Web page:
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With respect to the respiratory tract, the sensory irritation in the upper part of the respiratory tract was studied by determining the concentration associated with a 50% decrease in the respiratory rate (RD50). Using male Swiss OF1 mice, the RD50 for 4-methylpent-3-ene-2-one was 61 ppm (250 mg/m3) (De Ceaurriz et al., 1984).

Brondeau et al. (1990) found a concentration-related decrease in white blood cell counts (leucopenia) without any change in differential or red blood cell counts in rats after 4-hour exposures to 18, 68, 86, and 130 ppm (74, 278, 352, 532 mg/m3), being statistically different (p< 0.05) from controls at the 2 higher concentrations. This effect was adrenal dependent and Brondeau et al. regarded it as an associative response to sensory irritation.

Inhalation of 347 to 540 ppm of mesityl oxide for 4 hr resulted in significantly decreased duration of the immobility phase (to 31 to 67 percent, respectively) in a "behavioral despair" swimming test. The differences between the exposed and control rats were statistically significant at all exposure concentrations (De Ceaurriz et al., 1984).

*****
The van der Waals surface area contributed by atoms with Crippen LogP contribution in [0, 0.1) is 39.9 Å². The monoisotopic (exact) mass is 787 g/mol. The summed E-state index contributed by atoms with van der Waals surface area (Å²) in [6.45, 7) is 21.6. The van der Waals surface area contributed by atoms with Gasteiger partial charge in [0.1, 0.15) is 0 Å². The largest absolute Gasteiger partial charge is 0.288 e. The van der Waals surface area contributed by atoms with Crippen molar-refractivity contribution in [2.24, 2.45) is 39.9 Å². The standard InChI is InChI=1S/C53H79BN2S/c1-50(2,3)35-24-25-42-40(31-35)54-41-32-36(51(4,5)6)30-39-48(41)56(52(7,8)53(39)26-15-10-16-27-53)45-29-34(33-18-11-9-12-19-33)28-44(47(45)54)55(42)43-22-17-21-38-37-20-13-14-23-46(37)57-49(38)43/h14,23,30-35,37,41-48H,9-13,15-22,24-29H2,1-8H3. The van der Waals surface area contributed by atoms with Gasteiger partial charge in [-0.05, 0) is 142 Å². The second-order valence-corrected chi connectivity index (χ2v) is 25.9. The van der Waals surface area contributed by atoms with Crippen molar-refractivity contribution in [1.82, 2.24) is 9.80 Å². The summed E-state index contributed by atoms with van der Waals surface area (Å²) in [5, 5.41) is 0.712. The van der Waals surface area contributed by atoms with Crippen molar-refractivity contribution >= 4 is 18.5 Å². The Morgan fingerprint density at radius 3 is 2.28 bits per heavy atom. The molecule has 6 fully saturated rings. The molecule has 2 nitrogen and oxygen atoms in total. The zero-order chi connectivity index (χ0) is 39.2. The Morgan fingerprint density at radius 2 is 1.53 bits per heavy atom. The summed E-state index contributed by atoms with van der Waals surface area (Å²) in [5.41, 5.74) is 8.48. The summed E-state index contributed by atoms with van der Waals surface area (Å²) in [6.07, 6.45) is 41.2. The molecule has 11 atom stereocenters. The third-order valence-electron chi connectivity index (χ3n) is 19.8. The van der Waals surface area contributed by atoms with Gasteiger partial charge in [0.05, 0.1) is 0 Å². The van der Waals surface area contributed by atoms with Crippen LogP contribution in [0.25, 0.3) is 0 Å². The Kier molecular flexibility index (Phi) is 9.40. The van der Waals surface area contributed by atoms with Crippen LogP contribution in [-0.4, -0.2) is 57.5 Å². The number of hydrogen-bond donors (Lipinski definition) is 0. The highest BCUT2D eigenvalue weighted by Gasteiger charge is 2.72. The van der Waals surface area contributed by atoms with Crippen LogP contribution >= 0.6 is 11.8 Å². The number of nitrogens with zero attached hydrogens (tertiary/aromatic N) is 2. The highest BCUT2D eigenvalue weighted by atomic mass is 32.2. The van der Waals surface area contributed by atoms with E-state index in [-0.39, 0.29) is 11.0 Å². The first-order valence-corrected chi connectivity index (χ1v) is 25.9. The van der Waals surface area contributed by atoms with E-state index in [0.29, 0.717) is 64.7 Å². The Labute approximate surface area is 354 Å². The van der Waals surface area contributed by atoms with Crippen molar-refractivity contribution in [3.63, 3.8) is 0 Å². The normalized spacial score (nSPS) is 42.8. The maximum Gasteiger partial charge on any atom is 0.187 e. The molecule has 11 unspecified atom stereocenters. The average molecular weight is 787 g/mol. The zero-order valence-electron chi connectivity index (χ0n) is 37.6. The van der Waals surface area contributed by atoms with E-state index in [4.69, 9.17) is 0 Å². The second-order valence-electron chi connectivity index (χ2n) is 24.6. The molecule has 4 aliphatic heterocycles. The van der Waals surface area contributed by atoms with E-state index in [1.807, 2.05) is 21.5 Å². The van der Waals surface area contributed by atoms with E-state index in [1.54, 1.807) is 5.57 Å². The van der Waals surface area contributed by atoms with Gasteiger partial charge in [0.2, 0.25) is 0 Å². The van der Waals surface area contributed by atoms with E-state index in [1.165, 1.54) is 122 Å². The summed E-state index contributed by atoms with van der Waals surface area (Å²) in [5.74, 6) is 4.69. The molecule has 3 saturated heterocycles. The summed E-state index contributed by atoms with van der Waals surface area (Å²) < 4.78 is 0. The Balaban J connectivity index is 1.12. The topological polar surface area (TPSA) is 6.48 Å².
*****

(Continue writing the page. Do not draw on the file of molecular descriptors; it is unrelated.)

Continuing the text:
The aspiration hazard of mesityl oxide was determined in 5 albino rats. 0.2 ml of mesityl oxide was placed in the mouth of each anesthetized animal. The liquid dosed was completely aspirated from the oral cavity into the lungs before the animals regained consciousness. Four out of 5 of the animals died a few minutes or whithin 24 hours after dosing. The lungs of all the died rats had hemorrhagic areas.